March 1, 2006 to April 30, 2006
Project Location: 
Owens Valley, California
Project Description: 

The Terrain-induced Rotor Experiment (T-REX) is the second phase of a coordinated effort to explore the structure and evolution of atmospheric rotors (intense low-level horizontal vorticies that form along an axis parallel to, and downstream of, a mountain ridge crest) as well as associated phenomena in complex terrain. The initial, exploratory, phase of this effort, the Sierra Rotors Project, completed its Special Observation Period (SOP) in early spring 2004 in Owens Valley, California. Experience gained and data collected in the Phase I SOP have been instrumental in formulating both the sceintific objectives and experimental design of T-REX.

 

Scientific Objectives


The main scientific objective of T-REX is a comprehensive study of the coupled mountain-wave, rotor, and boundary-layer system. Some complimentary scientific issues include stratospheric-tropospheric exchange and structure and evolution of the complex terrain boundary layer in the absence of rotors. The comprehensive T-REX data sets will also represent a unique test bed for the validation of numerical models, and are expected to be instrumental in achieving further significant improvements in mesoscale and microscale modeling and in the prediction of aviation hazards, downslope windstorms, and aerosol transport and dispersion.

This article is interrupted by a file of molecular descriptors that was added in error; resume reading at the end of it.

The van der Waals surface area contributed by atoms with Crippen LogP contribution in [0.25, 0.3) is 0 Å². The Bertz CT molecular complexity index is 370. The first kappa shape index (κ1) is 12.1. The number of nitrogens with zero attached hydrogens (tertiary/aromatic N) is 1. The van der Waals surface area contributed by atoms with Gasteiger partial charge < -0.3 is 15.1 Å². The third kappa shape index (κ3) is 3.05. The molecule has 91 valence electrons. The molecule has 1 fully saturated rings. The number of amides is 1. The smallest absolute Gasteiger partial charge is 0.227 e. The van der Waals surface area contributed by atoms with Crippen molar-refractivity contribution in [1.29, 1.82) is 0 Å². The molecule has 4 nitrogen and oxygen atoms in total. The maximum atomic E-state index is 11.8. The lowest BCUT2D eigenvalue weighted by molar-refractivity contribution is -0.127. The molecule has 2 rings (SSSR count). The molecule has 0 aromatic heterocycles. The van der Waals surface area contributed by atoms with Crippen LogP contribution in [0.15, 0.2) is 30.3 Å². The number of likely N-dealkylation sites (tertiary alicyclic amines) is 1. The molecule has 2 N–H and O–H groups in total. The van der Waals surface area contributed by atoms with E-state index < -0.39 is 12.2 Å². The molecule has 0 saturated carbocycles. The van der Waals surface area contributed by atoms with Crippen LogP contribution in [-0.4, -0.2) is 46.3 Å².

Observational Thrusts


The observational thrusts are two-fold:

  1. comprehensive ground-based and airborne, in situ and remote sensing measurements during strongly perturbed conditions favoring rotor formation, and
  2. comprehensive observations of complex terrain broundary layer structure and evolution from undisturbed to strongly perturbed conditions.


T-REX ground-based instrumentation (updated 10 January 2006). Click image for full resolution.

 

Field Study in 2006


Schematic of T-REX composite observing system in relation to rotor phenomenon. Click image for full resolution.

T-REX field activities will take place in Owens Valley in March and April 2006. Owens Valley lies to the east of the southern Sierra Nevada, which is the tallest, steepest, quasi two-dimensional topographic barrier in the contiguous United States. Mountain waves and attendant rotors are know to reach particularly striking amplitude and strength there. Climatological studies, including results from Phase I, show that the months of March and April have the highest frequency of rotor events. Ground-based and airborne, in-situ and remote sensing measurements will be conducted both upwind and within Owens Valley during the two month period.

 


 
 
 

All photos copyright University Corporation for Atmospheric Research unless otherwise noted.